While it's probably a mistake to read too much into how a team does quarter by quarter -- the final score is what counts -- it might provide some tidbits of insight.
The baseline, of course, is this: Good teams are going to win most every quarter and bad teams will lose most every quarter. But what does it mean if your team starts fast or slowly? Or owns the third quarter? Or sputters in the second?
The conventional wisdom is teams that do well in the third are good at making halftime adjustments, but coaches often snort at such talk.
Former Arizona State coach Dirk Koetter once painstakingly walked reporters through the halftime process to help them understand the small window for making significant schematic changes. Former Oregon coach Chip Kelly was at his snarky best -- even as he was being flattered -- when asked about "halftime adjustments."
Kelly, however, would admit that the occasional slow start by his offense was due to a feeling out period, where he and his assistants were taking the measure of what a defense was trying to do. That's the nature of football -- punching and counterpunching, reading and reacting.
Still, you probably shouldn't read too much into these numbers. While it's interesting that UCLA and Washington were very good in the third quarter last year while Arizona State -- curiously -- was not, the salient fact is the Sun Devils beat both.
- Arizona, Oregon, UCLA and Washington were the only Pac-12 teams to win every quarter.
- California was the only Pac-12 team outscored in all four quarters. The Bears gave up 181 points in the first quarter, the worst defensive quarter in the conference.
- The highest scoring quarter belonged to Arizona State, with 192 points in the second. Washington had 184 points in the third and Oregon 182 points in the first.
- The best defensive quarter was USC in the first, holding foes to 37 points. Washington yielded 44 in the first and UCLA gave up 44 in the third.
- Arizona State was dominant in every quarter, other than the third, when it was outscored 109-99.
- Stanford was dominant in every quarter other than the fourth, which it lost 85-92, suggesting the Cardinal didn't fight for a large margin of victory.
- Oregon was dominant in all four quarters and, despite that, posted the best fourth-quarter margin of 78 points (137-59), suggesting the Ducks enjoyed producing a large margin of victory.
- Stanford yielded 60 or fewer points in each of the first three quarters. Oregon did so in the third and fourth (47 points and 59 points). Only three other teams produced even a single quarter with 60 or fewer points: UCLA in the third (44), USC in the first (37) and Washington in the first (44).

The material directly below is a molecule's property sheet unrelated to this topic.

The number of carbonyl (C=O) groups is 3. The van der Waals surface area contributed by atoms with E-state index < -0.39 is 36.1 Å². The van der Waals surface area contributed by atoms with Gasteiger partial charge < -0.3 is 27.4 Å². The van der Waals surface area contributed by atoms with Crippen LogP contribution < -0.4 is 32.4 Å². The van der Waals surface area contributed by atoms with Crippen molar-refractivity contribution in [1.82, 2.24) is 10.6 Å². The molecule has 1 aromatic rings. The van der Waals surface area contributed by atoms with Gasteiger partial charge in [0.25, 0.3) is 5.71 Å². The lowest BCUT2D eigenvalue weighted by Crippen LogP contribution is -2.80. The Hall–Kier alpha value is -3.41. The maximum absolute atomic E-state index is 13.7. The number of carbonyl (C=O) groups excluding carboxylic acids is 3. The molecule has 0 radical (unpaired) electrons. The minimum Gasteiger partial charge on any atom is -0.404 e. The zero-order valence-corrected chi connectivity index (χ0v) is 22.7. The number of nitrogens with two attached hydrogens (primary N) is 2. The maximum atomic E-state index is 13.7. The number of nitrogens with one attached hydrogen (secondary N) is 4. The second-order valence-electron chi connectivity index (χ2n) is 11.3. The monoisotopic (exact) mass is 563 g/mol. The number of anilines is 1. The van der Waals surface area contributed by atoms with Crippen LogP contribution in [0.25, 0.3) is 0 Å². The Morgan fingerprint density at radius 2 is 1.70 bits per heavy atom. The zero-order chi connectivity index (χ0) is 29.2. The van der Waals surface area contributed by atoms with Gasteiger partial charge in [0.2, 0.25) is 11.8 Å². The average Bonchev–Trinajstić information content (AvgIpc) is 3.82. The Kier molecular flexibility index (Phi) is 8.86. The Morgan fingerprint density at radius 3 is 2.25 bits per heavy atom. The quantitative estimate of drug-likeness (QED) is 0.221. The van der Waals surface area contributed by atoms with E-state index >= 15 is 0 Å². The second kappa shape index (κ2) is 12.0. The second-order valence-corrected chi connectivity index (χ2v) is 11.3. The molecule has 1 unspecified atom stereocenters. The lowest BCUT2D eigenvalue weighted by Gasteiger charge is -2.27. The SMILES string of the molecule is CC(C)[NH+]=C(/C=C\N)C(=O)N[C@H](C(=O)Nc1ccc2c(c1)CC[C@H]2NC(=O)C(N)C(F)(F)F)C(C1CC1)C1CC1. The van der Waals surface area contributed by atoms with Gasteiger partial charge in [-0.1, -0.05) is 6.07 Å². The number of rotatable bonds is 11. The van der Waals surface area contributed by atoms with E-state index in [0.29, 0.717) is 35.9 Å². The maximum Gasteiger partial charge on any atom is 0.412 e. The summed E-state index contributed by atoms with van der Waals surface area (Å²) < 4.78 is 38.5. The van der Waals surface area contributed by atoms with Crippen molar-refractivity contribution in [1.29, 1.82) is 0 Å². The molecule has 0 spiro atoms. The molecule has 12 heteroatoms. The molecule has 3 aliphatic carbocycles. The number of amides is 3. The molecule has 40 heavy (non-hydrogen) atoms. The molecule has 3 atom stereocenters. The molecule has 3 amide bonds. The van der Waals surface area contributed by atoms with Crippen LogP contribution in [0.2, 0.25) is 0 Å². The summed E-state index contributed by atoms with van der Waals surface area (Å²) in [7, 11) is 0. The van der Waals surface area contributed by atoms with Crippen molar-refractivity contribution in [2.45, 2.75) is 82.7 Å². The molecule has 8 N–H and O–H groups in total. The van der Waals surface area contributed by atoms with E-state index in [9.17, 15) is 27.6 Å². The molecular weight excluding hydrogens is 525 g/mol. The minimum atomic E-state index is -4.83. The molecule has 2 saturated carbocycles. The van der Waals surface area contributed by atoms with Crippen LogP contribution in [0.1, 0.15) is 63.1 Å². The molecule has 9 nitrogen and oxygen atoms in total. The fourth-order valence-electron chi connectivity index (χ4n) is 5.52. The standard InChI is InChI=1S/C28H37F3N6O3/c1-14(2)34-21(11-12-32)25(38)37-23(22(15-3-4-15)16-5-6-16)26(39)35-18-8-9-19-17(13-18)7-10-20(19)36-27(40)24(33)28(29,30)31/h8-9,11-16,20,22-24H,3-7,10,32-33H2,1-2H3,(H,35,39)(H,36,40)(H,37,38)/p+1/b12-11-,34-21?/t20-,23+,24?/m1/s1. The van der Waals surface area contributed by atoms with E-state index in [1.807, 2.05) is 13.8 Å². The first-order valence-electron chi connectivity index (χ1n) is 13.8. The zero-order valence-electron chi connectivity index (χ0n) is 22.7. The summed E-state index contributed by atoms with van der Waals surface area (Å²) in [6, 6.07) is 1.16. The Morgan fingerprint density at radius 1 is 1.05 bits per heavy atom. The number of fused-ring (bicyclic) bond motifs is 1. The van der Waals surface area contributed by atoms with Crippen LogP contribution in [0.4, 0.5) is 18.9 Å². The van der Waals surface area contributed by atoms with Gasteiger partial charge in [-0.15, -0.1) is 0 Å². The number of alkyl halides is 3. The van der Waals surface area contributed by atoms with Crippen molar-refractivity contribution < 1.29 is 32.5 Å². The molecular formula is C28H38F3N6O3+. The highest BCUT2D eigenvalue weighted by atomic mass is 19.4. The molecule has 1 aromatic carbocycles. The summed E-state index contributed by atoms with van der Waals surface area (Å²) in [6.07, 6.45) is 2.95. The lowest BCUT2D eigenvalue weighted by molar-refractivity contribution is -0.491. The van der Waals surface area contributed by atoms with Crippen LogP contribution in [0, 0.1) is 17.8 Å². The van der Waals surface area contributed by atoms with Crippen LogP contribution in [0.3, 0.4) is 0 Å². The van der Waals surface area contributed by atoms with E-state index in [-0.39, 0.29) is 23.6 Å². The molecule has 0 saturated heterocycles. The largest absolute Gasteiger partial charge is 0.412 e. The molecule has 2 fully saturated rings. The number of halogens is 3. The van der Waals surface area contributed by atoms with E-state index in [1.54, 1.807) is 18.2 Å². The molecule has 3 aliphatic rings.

- Colorado was outscored in the first three quarters but won the fourth decisively, 130-70. That suggests Mike McIntyre's team didn't quit.
- USC won 10 games last year despite being outscored in both the third and fourth quarters. Only Cal and Washington State matched that dubious distinction.
- Utah was outscored only in the fourth quarter. Oregon State was outscored only in the first.
- Washington's 119-point margin (184-65) in the third was the largest for any quarter. Oregon's 109-point margin in the first quarter was second (182-73). Arizona State had the largest second-quarter margin at 77 points (192-115).
- Arizona's QB competition heads into the offseason, but it's still active.
- Arizona State coach Todd Graham is happy with his team's progress.
- Some spring football notes from California.
- Wrapping up spring football at Colorado.
- The story on how Oregon got big. As in eating and lifting.
- A walk-on is getting a shot on the Oregon State O-line.
- A Stanford roundtable that reviews key positions.
- UCLA is deep at receiver, but who's going to be the deep threat?
- More on USC sticking with QB Cody Kessler as the starter.
- Utah's offensive line is getting attuned with its new coach.
- Washington hopes its tight end tradition will continue.
- A report from spring practice No. 9 at Washington State.
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This recruiting cycle represents a huge year for talent in California, which means the Pac-12 should be able to put together some very healthy recruiting classes. In looking at the top five targets for the conference in the 2015 ESPN 300, it's no surprise that three come from Southern California. But if the Pac-12 wants to have a better overall finish in the recruiting rankings next year -- USC at No. 14 overall was the highest finish in 2014 -- the conference will need to reel in several out-of-area standouts, which is why the first two names on the list are here.
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It wasn’t a dramatic decision accompanied by great fanfare, but it was still notable that USC coach Steve Sarkisian named Cody Kessler the Trojans' starting quarterback after Tuesday’s practice.
Considering that Kessler was the incumbent starter, if he was improving at a more rapid rate than Browne it was a fairly clear sign that Kessler was in the lead position to be named the starter. Still, until the actual word came down from Sarkisian there was always going to be a slight bit of uncertainty.